talltab1It was a very dull day at at the bookstore as I leaned against the counter, chin in hands, waiting for something to happen.  One of my coworkers stood only a few feet away, bored as I was.
talltab1“So,” I said, trying to break the monotony, “What should I do to revolutionize the course of the world today?”
talltab1He thought a moment.  “Got any bombs?  You could always blow up an important building somewhere.”
talltab1“That’s true.  But I don’t have any bombs.  Besides, that’s a bad thing, and there are plenty of bad things going on all the time.  I need to find something good to do.”
talltab1“That’s true,” he replied.  Then we both fell back into silence.

talltab1I began thinking more about our conversation.  What could one do to revolutionize the course of the world?  What about the universe?  Could one person effect the destiny of the universe?
talltab1There have been many people who have changed the course of life on this planet; Thomas Edison invented the light bulb.  George Washington led a revolutionary war that led to the foundation of what might be considered the most powerful nation in world history.  But did those things change the destiny of the universe?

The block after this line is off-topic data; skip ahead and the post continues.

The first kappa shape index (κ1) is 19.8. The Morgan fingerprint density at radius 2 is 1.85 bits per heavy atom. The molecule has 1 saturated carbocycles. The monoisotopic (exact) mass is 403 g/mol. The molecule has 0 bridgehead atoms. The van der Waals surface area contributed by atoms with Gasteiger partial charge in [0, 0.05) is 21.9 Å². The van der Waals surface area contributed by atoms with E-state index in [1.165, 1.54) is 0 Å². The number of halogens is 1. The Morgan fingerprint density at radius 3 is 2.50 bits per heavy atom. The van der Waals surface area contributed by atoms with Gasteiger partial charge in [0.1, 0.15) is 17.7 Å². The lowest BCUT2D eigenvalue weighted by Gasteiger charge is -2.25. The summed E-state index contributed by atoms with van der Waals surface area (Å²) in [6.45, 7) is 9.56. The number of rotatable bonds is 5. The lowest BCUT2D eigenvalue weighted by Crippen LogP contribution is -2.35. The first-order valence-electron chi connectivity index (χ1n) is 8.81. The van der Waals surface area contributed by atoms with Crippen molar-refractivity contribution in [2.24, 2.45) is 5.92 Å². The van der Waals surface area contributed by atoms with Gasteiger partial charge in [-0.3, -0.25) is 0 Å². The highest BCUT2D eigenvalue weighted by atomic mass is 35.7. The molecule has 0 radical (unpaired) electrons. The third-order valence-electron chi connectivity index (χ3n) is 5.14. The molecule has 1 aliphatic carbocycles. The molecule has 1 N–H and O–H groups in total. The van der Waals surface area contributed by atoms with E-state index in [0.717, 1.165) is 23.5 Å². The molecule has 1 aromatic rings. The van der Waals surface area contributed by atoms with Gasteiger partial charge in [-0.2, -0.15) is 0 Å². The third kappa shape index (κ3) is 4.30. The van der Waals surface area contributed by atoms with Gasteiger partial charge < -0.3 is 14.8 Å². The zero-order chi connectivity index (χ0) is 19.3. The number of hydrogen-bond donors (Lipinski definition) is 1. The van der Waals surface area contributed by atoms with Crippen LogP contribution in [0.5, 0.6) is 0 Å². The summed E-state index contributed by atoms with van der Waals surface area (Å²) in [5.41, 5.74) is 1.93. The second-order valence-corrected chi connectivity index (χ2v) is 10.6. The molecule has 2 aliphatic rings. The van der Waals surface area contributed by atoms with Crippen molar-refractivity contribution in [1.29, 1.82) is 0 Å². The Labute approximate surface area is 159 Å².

talltab1It occurred to me that the person who best fit that description would have to be Jesus Christ.  Not only did he save the destiny of every person who would ever live, but He provided a way for us to become like His Father.
talltab1Now there’s a new approach to the question.  If I have potential to become like my Father in Heaven, then certainly I have power to effect the destiny of the universe.
So I guess the next question would have to be, what can I do today to best effect that progress?  Of course, a response as broad as “live the gospel” wasn’t really a sufficient, since I had been striving to do that my whole life.
talltab1Then I realized that I was in the process of beginning one of the major aspects of the perfecting process.  I was about to get married in the temple.  I decided that maybe the best thing I could do to work toward that goal would be to strengthen my relationship with Jenni.  How could I do that?  That question is easy.  I could be kind and loving to her.
talltab1I looked around the store.  Everything was quiet, normal, ordinary.  Customers came in and left.  Employees straightened bookshelves or stood patiently waiting for something to happen.  I had a date with Jenni scheduled for that night.  I decided that tonight I would change the course of the universe – I would show love and kindness towards her.

Tribute: I Love You, Dad!

Lunch Bucket and Grandpa